In fairness to the OP, on the boys end, there are a lot of keepers like this. Can't tell you how many times at 8, 9, 10 years old I see big hulking kids who can't run being put in goal because they can't play the field. The expectation at that age from a goalkeeper really should just be to stop balls that are hit directly to them, and those boys are big enough that they can do it and cover a large part of the goal. The problem is when they hit 11-13 they are expected to start diving....they have to in order to be effective as they move into the larger goal,and as strikers begin to learn to not shoot it directly at the keeper which also happens about this age. Some can still hang in there because they are beasts on defending the corner or scare the smaller strikers on 1 v 1 but without losing the weight they can't begin to develop the dive. And since they haven't' played on field they can't use their feet so eventually they are no longer of value to the team. They either give up (sometimes replaced by a superathletic kid or baseball player the coach has ID) or are replaced by the boys who have been training the position.Gee Michael, why stop with keepers who risk looking bad? We should go back to the old rules to protect all defenders who risk looking bad.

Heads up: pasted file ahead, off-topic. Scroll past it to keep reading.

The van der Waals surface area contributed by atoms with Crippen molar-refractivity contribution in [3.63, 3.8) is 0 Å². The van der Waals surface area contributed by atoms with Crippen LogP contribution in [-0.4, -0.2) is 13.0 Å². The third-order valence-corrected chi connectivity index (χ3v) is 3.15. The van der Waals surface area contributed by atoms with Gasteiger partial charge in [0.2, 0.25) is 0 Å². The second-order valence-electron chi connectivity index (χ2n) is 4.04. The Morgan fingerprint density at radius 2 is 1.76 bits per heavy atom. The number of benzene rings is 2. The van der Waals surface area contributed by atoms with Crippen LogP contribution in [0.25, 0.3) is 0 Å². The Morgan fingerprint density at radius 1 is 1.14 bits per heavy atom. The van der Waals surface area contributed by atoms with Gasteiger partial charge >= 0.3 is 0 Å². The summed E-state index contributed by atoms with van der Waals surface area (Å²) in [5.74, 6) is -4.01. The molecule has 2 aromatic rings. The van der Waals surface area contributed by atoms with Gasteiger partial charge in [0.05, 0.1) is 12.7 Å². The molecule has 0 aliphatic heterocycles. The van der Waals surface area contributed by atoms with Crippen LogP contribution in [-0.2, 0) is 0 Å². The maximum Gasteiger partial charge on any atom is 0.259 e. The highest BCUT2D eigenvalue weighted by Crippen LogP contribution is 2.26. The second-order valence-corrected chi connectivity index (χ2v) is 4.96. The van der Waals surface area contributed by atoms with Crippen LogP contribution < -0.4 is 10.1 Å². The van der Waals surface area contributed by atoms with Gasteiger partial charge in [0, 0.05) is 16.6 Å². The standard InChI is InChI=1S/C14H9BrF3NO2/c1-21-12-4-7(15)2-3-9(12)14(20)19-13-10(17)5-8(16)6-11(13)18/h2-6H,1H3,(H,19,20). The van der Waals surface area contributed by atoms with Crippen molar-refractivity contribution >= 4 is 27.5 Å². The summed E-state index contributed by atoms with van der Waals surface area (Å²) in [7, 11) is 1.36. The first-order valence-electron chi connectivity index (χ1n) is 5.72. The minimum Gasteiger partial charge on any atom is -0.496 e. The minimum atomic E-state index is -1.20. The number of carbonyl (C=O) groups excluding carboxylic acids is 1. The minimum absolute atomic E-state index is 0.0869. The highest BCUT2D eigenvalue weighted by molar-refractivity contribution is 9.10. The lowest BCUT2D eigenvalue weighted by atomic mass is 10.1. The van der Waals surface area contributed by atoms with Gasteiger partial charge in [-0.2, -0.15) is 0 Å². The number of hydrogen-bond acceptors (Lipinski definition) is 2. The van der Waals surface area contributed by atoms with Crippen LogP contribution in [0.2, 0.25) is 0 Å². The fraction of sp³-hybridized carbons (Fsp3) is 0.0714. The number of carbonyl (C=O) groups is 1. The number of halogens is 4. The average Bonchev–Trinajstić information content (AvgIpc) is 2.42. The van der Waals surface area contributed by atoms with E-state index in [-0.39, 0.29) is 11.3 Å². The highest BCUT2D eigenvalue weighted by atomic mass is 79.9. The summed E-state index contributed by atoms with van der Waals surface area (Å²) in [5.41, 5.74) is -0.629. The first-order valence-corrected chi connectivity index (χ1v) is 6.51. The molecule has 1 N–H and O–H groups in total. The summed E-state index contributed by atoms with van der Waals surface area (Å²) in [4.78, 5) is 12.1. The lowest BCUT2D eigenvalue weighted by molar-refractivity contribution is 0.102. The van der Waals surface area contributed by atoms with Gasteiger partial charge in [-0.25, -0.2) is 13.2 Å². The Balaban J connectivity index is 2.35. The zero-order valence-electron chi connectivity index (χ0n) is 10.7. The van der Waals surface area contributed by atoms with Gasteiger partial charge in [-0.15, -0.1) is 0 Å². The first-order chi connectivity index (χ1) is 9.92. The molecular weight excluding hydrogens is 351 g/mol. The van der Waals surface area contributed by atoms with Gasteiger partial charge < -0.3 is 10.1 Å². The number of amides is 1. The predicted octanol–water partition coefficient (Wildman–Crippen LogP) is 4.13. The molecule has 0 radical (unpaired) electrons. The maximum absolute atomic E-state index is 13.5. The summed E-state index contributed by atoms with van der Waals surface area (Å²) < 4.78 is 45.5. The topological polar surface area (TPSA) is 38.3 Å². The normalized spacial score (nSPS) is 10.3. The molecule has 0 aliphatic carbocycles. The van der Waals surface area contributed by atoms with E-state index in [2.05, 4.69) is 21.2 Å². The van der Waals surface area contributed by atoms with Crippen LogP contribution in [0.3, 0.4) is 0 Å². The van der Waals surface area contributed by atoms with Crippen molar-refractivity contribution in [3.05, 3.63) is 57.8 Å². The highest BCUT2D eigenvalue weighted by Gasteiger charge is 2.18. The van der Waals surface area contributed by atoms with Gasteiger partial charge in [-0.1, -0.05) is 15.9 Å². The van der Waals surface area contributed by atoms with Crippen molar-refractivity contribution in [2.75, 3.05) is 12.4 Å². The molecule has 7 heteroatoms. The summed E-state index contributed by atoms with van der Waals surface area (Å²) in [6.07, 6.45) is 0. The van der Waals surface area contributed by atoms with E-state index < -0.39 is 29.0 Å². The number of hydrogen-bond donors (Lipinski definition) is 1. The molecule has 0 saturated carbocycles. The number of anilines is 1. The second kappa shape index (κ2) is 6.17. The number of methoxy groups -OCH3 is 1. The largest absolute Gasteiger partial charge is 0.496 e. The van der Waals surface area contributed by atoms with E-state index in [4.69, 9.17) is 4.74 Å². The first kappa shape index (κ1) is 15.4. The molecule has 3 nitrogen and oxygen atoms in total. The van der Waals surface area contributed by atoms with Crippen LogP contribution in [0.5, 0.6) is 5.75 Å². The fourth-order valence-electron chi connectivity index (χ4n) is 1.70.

The 1863 Cambridge rules allowed all players to use their hands to bat down a ball and even to catch it in the air. If a defender was at risk of humiliation because he could not dispossess a dribbler, well, no problem! He could legally run over a dribbler if that's what it took.
After reading your posts, all I can conclude is that you were a goalkeeper who could not competently handle the ball with your feet. In a self-serving effort to ameliorate your public oafishness, you want to dumb down the rules so that incompetent stumble-bums look useful.
As for me and every other person I know, we will take rules that speed up the game and demand ball-control skills from every player on the field.